RIYADH and DUBAI: Google launched its latest generative artificial intelligence experiment, Bard in Arabic, on Thursday, having initially introduced it in English in May this year, to allow Arabic-speaking people to utilize their creative capabilities and increase productivity.
Google is intentionally calling Bard an “AI experiment” — not a chatbot — allowing the company to explore a “new paradigm in computing,” said Najeeb Jarrar, regional director of marketing at Google MENA.
“We’re learning together how large language models can be helpful and how to minimize poor experiences,” he told Arab News.
The Arabic language consists of several dialects, making it a challenge for AI models. Bard, however, is based on Google’s most recent language model, PaLM2, which can understand information in multiple languages.
It is designed to recognize questions in over 16 Arabic dialects, including Egyptian Spoken Arabic and Saudi Arabian Spoken Arabic, and can reply to questions in Modern Standard Arabic, Jarrar said.
It also understands input even if it contains mixed languages such as inserting sentences in Arabic with other languages, along with a user interface that supports right-to-left writing.
“I have been using Bard since its release in the Middle East, in the English language. My use for it was to summarize some videos and reports,” said Osamah Essam Eddin, a technical content creator.
He explained how he used both Bard and ChatGPT and compared the two. “I use Bard more for search or (to) lookup updates about a piece of information. It is excellent for anything related to searching such as searching for a specific brand, specific feature, and such,” he said.
Currently, Bard is only available for personal use. When asked about how businesses can use Bard, Jarrar said: “As we launch Bard in new languages including Arabic, our focus will primarily focus on users’ experience and how they can benefit more from Bard.”
There is also no news regarding advertising and revenue models for Bard.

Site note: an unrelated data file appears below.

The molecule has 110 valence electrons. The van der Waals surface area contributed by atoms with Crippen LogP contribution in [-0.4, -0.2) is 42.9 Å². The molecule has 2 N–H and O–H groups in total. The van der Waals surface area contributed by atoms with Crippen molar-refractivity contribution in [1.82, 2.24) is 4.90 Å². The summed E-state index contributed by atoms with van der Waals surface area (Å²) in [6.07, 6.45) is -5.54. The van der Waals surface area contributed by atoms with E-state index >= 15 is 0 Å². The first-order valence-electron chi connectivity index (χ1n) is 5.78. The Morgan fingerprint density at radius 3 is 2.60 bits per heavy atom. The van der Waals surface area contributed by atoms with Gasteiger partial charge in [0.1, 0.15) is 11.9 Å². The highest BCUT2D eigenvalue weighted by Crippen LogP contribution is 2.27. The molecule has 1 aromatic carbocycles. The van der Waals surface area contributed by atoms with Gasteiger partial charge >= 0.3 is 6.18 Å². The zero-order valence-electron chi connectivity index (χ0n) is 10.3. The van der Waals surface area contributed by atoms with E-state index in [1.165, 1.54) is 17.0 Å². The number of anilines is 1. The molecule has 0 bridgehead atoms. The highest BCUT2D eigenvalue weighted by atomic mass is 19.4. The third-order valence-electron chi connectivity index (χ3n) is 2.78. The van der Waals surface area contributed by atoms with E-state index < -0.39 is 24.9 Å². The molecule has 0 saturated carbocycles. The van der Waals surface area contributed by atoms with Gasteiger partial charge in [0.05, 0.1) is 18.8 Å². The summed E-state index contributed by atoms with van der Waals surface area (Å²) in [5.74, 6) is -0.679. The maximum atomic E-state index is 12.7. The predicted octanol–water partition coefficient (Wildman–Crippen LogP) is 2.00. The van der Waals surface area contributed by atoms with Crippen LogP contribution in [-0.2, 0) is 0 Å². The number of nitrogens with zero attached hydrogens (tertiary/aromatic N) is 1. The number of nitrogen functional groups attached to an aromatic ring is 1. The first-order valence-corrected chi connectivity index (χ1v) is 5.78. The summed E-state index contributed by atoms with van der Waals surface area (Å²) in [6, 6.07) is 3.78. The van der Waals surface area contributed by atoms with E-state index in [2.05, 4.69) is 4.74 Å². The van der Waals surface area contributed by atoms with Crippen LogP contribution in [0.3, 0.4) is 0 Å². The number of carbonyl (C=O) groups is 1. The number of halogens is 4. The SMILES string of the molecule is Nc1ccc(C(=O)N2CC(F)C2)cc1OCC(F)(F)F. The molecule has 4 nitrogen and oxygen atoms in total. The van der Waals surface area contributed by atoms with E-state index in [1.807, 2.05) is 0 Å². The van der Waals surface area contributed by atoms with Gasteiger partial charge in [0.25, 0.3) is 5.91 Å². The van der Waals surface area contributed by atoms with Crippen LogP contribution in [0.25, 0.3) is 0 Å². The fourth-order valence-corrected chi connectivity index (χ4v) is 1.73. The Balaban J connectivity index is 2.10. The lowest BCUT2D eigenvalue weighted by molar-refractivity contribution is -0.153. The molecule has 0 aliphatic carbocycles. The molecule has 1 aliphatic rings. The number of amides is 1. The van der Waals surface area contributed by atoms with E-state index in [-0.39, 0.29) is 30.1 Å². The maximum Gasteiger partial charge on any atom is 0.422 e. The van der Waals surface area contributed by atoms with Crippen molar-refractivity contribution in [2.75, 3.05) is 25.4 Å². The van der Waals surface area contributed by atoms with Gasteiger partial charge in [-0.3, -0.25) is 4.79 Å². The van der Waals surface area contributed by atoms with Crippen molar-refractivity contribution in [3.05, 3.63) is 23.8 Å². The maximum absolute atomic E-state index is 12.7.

It is primarily designed to boost productivity through features like exporting Python code to Replit; sharing Bard chats with friends; and image search.
Google has already integrated products like Lens, Gmail, Docs and Collab into Bard with plans for “further integration,” Jarrar said.
“We are used to thinking of computing (as) narrowing the world’s existing information, and now it’s about applying the information and expanding it into new ways of creation and creativity,” said Jack Krawczyk, senior product director at Google and one of the leads at Bard, during a roundtable earlier this week.
Addressing privacy and misinformation concerns associated with AI, particularly generative AI chatbots, he said that Google is taking a “bold and responsible approach,” which means engaging with privacy regulators before launching.
Image search, for example, is currently only available in English because Google wants to “understand how this new form of creativity operates in a single language” so that it can build systems that essentially “maximize helpfulness and minimize harm” in other languages, Krawczyk said.
“A lot of people talk about the race that’s happening right now in AI and we believe there’s only one race — the race to get it right. And in that race to get it right, we’re taking this responsible approach,” he added.
Arabic was among over 40 languages Bard was launched in and rolled out across Europe on Thursday.